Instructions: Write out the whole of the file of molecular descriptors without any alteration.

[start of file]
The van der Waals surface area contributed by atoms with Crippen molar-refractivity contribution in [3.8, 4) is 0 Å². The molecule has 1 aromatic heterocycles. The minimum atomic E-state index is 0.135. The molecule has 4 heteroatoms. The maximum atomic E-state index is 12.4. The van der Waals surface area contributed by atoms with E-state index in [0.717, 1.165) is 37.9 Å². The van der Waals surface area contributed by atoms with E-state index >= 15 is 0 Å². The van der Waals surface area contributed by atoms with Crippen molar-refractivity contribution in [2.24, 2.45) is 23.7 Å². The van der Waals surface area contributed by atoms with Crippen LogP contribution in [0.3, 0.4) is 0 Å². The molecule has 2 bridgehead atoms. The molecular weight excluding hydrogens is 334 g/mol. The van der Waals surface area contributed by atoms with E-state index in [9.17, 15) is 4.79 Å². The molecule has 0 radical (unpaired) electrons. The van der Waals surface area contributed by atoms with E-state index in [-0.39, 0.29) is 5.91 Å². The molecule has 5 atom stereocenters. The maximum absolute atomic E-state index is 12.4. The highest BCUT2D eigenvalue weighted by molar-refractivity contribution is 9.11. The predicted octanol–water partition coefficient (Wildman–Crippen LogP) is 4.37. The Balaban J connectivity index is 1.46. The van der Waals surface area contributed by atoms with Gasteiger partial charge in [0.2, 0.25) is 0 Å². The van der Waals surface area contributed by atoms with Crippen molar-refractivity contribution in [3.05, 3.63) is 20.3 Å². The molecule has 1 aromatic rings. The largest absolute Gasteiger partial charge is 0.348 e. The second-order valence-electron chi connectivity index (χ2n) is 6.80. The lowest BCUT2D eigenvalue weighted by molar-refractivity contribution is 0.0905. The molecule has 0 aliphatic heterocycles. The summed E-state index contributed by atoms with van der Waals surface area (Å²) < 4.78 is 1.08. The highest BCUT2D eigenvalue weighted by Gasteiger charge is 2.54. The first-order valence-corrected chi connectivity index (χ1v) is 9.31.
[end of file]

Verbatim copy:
The van der Waals surface area contributed by atoms with Crippen molar-refractivity contribution in [3.8, 4) is 0 Å². The molecule has 1 aromatic heterocycles. The minimum atomic E-state index is 0.135. The molecule has 4 heteroatoms. The maximum atomic E-state index is 12.4. The van der Waals surface area contributed by atoms with E-state index in [0.717, 1.165) is 37.9 Å². The van der Waals surface area contributed by atoms with E-state index >= 15 is 0 Å². The van der Waals surface area contributed by atoms with Crippen molar-refractivity contribution in [2.24, 2.45) is 23.7 Å². The van der Waals surface area contributed by atoms with Crippen LogP contribution in [0.3, 0.4) is 0 Å². The molecule has 2 bridgehead atoms. The molecular weight excluding hydrogens is 334 g/mol. The van der Waals surface area contributed by atoms with E-state index in [9.17, 15) is 4.79 Å². The molecule has 0 radical (unpaired) electrons. The van der Waals surface area contributed by atoms with E-state index in [-0.39, 0.29) is 5.91 Å². The molecule has 5 atom stereocenters. The maximum absolute atomic E-state index is 12.4. The highest BCUT2D eigenvalue weighted by molar-refractivity contribution is 9.11. The predicted octanol–water partition coefficient (Wildman–Crippen LogP) is 4.37. The Balaban J connectivity index is 1.46. The van der Waals surface area contributed by atoms with Gasteiger partial charge in [0.2, 0.25) is 0 Å². The van der Waals surface area contributed by atoms with Crippen molar-refractivity contribution in [3.05, 3.63) is 20.3 Å². The molecule has 1 aromatic rings. The largest absolute Gasteiger partial charge is 0.348 e. The second-order valence-electron chi connectivity index (χ2n) is 6.80. The lowest BCUT2D eigenvalue weighted by molar-refractivity contribution is 0.0905. The molecule has 0 aliphatic heterocycles. The summed E-state index contributed by atoms with van der Waals surface area (Å²) < 4.78 is 1.08. The highest BCUT2D eigenvalue weighted by Gasteiger charge is 2.54. The first-order valence-corrected chi connectivity index (χ1v) is 9.31.